Finally, the biggest grievance I have with this film is the inclusion of a baby—a baby that serves zero purpose other than set up lame jokes. Look, the cute baby head-butted Greg! Look, Greg is drinking the cute baby's breast milk! Look, the cute baby escaped his crib and is making a mess! Look, the cute baby is swearing! Look Who's Talking Too did baby comedy better than this. In fact, the baby is largely absent in the final third of the movie, as if the filmmakers had exhausted all potentially funny baby-centric situations and just gave up on the gimmick.
I've been pretty ruthless with the flick. Yes it is largely unfunny, a downer from the effective first film, and generally wasted my time, but there are some scattershot entertaining moments intertwined with the lameness. A pretty funny side plot involving Greg and a possible paternity mystery works well, and the revelation at the end elicited the biggest laugh out of me by far. And though the whole "horny dog that humps anything that movies bit" has been emaciated, the sophomoric side in me still found the scenes with Moses going at it with anything he could find amusing. Plus there are a few gags that worked here and there, but like searching for quarters in a beach, you have to wade through a lot of tedium to find them.
Okay, cool? Onto the HD-specific portion of the review. First off, the film looks great. Terrific even. Universal delivered a beautiful new transfer (anamorphic 1.85:1, 1080p) flush with vivid detailing and precise color levels. The picture quality represents a profound improvement over the standard DVD's treatment and high-def owners will not be disappointed. The Dolby Digital Plus audio mix is solid, though the difference between the normal 5.1 surround is negligible. Extras are carried over from the DVD release, and again I'm going to dip into my previous review:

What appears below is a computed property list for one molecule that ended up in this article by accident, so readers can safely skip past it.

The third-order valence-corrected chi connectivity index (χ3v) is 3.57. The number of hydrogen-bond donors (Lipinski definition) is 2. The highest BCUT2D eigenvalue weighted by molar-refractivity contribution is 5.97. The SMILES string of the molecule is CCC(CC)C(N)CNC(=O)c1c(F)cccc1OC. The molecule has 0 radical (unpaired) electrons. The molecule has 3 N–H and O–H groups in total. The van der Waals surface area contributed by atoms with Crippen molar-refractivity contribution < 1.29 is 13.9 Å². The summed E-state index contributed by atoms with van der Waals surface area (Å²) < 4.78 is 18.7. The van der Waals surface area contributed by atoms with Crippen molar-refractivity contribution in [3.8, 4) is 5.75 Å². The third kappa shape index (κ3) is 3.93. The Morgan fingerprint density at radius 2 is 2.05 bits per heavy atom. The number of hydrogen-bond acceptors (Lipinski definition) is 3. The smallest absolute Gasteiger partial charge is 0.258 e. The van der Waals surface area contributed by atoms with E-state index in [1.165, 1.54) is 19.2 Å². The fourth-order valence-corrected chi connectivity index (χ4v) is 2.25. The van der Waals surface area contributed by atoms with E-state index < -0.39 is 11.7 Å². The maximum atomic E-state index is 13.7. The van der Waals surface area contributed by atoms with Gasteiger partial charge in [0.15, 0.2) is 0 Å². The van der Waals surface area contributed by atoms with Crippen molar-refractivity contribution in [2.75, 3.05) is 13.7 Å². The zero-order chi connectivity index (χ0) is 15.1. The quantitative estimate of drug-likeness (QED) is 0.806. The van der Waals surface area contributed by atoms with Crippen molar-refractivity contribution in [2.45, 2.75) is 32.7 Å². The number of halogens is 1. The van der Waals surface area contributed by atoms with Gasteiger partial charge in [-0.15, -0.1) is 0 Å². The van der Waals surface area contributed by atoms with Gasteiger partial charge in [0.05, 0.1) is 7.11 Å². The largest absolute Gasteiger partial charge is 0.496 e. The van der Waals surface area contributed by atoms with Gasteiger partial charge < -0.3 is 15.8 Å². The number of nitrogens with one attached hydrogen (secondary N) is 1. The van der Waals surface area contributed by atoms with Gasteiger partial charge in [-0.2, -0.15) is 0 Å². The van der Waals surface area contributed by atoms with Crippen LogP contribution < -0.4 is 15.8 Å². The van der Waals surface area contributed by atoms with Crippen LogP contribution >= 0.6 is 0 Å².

The deleted scenes and the blooper reel are the highlights; watch for a funny bit featuring Stiller as a washed-up major leaguer. The rest of the offering is forgettable: "Fockers' Family Portrait" features brief, generic interviews with Hoffman, Stiller, and Streisand; "Inside the Litter Box" and "The Adventures of a Baby Wrangler" are cheesy behind-the-scenes spots about Jinx the Cart and that irritating baby; "The Manary Gland" devotes like five minutes to the conception and production of the breast prop that De Niro paraded in, which wasn't even funny to begin with; a Today Show interview with the entire cast and a fawning Matt Lauer is self-aggrandizing tripe; finally, director Jay Roach and editor Jon Poll offer a relatively un-engaging commentary.
I still don't find much worthwhile about this sequel, but I will acknowledge the sweetness of the high-def treatment. This is a fine looking transfer.
On the charge of wasting my time, the defendant is found guilty. On the charge of looking great while doing it, the defendant is found not guilty.
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Scales of Justice